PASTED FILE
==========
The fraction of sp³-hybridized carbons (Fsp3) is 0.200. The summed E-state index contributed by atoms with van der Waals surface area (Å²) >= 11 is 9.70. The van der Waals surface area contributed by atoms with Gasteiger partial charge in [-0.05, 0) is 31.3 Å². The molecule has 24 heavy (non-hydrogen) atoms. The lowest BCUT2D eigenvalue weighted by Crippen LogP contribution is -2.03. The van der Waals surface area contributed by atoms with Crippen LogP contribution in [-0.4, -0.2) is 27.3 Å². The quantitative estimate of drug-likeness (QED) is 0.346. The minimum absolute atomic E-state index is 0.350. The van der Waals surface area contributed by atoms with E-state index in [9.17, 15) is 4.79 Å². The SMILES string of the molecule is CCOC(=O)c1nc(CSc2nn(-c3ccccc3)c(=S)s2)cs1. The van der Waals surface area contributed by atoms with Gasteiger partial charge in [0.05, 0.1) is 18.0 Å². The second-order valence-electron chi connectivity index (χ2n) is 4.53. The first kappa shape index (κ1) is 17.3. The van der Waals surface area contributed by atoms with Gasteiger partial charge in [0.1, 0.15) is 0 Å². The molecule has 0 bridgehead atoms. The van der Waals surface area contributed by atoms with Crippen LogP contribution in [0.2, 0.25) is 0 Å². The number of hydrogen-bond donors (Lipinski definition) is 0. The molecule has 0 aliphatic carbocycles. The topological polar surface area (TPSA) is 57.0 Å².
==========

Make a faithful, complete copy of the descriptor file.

The fraction of sp³-hybridized carbons (Fsp3) is 0.200. The summed E-state index contributed by atoms with van der Waals surface area (Å²) >= 11 is 9.70. The van der Waals surface area contributed by atoms with Gasteiger partial charge in [-0.05, 0) is 31.3 Å². The molecule has 24 heavy (non-hydrogen) atoms. The lowest BCUT2D eigenvalue weighted by Crippen LogP contribution is -2.03. The van der Waals surface area contributed by atoms with Crippen LogP contribution in [-0.4, -0.2) is 27.3 Å². The quantitative estimate of drug-likeness (QED) is 0.346. The minimum absolute atomic E-state index is 0.350. The van der Waals surface area contributed by atoms with E-state index in [9.17, 15) is 4.79 Å². The SMILES string of the molecule is CCOC(=O)c1nc(CSc2nn(-c3ccccc3)c(=S)s2)cs1. The van der Waals surface area contributed by atoms with Gasteiger partial charge in [0.05, 0.1) is 18.0 Å². The second-order valence-electron chi connectivity index (χ2n) is 4.53. The first kappa shape index (κ1) is 17.3. The van der Waals surface area contributed by atoms with Gasteiger partial charge in [0.1, 0.15) is 0 Å². The molecule has 0 bridgehead atoms. The van der Waals surface area contributed by atoms with Crippen LogP contribution in [0.2, 0.25) is 0 Å². The number of hydrogen-bond donors (Lipinski definition) is 0. The molecule has 0 aliphatic carbocycles. The topological polar surface area (TPSA) is 57.0 Å².